Denmark shifts on industrial climate gases

Ruling parties agree to delay legal phase-out dates, introduce high tax rates from next year

Denmark's governing coalition parties have pushed back proposed bans on most uses of industrial greenhouse gases by up to four years, but agreed to impose high taxes on their use from next year. The move came during finalisation of the country's 2001 budget earlier this week (ENDS Daily 6 November).

Denmark has taken a strong lead on regulating the three industrial greenhouse gases, launching Europe's first "comprehensive plan" for completely ending their use earlier this year (ENDS Daily 24 January). Emissions of hydrofluorocarbons (HFCs), perfluorocarbons (PFCs) and sulphur hexafluoride (SF6) account for 1% or less of most countries current total greenhouse gas emissions, but levels would rise without controls.

Denmark's original proposals for phasing out the gases envisaged cut-off dates starting in 2002 for domestic refrigerators and freezers and running to 2006 for just a few applications. Under the new plan, there will instead be a uniform phase-out date of 2006, with the exception of SF6-use in sport shoes, which will be banned in 2003.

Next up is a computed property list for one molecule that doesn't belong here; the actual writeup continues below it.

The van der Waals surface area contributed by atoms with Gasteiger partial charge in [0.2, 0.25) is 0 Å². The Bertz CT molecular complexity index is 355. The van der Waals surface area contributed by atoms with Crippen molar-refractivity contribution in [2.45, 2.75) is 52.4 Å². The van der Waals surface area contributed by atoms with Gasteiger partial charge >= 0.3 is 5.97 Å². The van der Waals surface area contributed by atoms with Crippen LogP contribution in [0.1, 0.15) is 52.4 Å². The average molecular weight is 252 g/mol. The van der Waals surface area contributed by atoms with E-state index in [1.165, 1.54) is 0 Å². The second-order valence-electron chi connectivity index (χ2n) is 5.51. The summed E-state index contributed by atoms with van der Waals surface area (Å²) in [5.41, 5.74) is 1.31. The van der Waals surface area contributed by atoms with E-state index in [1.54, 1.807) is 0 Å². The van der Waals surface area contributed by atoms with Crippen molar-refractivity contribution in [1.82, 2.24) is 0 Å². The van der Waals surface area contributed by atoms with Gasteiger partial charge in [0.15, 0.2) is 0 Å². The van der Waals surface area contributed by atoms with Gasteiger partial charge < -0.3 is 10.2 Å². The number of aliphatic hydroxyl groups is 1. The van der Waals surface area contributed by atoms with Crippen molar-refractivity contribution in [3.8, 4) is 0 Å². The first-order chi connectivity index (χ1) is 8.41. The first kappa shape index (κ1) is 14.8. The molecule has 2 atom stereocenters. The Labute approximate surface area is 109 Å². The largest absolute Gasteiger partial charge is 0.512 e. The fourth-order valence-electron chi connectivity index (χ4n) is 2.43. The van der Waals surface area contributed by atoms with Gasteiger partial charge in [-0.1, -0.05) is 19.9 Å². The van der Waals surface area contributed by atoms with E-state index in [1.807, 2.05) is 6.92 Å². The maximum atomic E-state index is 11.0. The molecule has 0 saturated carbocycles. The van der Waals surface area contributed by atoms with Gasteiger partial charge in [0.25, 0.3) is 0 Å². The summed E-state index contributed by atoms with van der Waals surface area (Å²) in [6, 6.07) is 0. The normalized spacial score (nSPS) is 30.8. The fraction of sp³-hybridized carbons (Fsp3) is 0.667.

Meanwhile, all uses of the gases will be taxed from next March based on their global warming potential, at a rate of DKr100 (euros 13.4) per tonne of carbon dioxide equivalent. Because the industrial gases all have global warming potential much higher than carbon dioxide - for example HFC 134a is 1,300 times higher - the taxes will be significant; DKr130 per kilogram in the case of HFC 134a, according to the Danish environmental protection agency (EPA).

The EPA believes that the taxes will have a strong impact on potential users, so that the new policy will achieve equally fast reductions in emissions and with greater economic efficiency. Greenpeace Denmark, however, has criticised the policy switch.

Follow Up:
Danish EPA, tel: +45 32 66 01 00; Greenpeace Denmark, tel: +45 33 93 86 60.

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